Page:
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This past summer, UW Tacoma’s Facilities Services began to replace the original 1997 irrigation system around the center stairs of campus, between the Walsh Gardner and Garretson Woodruff Pratt buildings. There has been construction and trenching taking place with the installation of new pipes and valves. The hope for this project is to reduce the campus’ total water consumption. 

The project was intended to finish by the start of autumn quarter, but faced a setback that resulted it being delayed by five and a half weeks. Facilities Services on campus faced the challenge of finding an irrigation maintenance supervisor and hiring them, which took about three and a half weeks. The digging and replacement was wrapped up by Oct. 25. Now, the next step for the project is the replanting of native plants, which is expected to be completed by the first full week of November.

Tessa Coleman, associate director of Facilities Services, discussed how all parts of the project contribute to the reduction of water consumption — from the upgrades to the system, to the planting of native greenery, including tulips.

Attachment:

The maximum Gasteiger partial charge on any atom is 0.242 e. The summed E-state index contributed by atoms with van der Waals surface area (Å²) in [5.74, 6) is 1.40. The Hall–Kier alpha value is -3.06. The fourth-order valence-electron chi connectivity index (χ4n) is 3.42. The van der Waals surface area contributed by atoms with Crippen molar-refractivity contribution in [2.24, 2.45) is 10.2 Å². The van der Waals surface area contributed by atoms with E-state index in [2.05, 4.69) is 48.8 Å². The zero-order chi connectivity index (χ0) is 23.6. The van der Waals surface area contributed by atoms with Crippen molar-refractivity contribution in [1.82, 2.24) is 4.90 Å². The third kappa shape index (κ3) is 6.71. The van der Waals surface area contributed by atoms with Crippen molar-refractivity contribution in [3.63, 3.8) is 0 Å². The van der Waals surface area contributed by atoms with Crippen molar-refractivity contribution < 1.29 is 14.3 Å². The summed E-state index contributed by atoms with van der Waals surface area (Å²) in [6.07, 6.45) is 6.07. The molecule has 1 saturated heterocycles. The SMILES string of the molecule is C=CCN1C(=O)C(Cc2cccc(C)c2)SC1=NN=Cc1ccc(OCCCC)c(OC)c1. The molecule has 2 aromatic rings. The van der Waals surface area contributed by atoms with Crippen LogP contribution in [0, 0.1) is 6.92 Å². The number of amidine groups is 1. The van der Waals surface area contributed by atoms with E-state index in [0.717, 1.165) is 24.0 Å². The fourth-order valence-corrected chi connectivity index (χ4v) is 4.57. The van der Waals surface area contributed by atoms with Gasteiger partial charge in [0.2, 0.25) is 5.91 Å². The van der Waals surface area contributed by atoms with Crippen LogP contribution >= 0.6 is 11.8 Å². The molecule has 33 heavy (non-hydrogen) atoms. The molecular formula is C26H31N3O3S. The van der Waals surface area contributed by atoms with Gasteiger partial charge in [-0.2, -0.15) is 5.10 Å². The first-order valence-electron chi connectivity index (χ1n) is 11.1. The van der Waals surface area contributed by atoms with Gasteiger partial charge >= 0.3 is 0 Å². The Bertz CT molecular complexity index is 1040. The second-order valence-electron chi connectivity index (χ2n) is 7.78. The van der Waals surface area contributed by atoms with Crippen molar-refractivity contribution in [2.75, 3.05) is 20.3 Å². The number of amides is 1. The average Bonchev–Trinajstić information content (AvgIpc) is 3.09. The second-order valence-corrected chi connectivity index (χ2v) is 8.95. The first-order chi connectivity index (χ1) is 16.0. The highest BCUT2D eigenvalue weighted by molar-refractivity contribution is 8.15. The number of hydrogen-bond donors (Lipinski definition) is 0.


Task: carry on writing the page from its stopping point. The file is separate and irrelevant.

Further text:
“We hope to reduce the consumption of water by 50% at the end of the project,” said Coleman. 

The cost of this project was built into the maintenance fund. The irrigation portion was the largest and most expensive part of the project, but since this was done mostly with in-house people and no contractors, the budget is still on course. 

Facilities Services also plans to involve students who actively participate in environmental sustainability in the replanting effort.

“Some students will be helping with the replanting process because student engagement is a better investment,” Coleman said.

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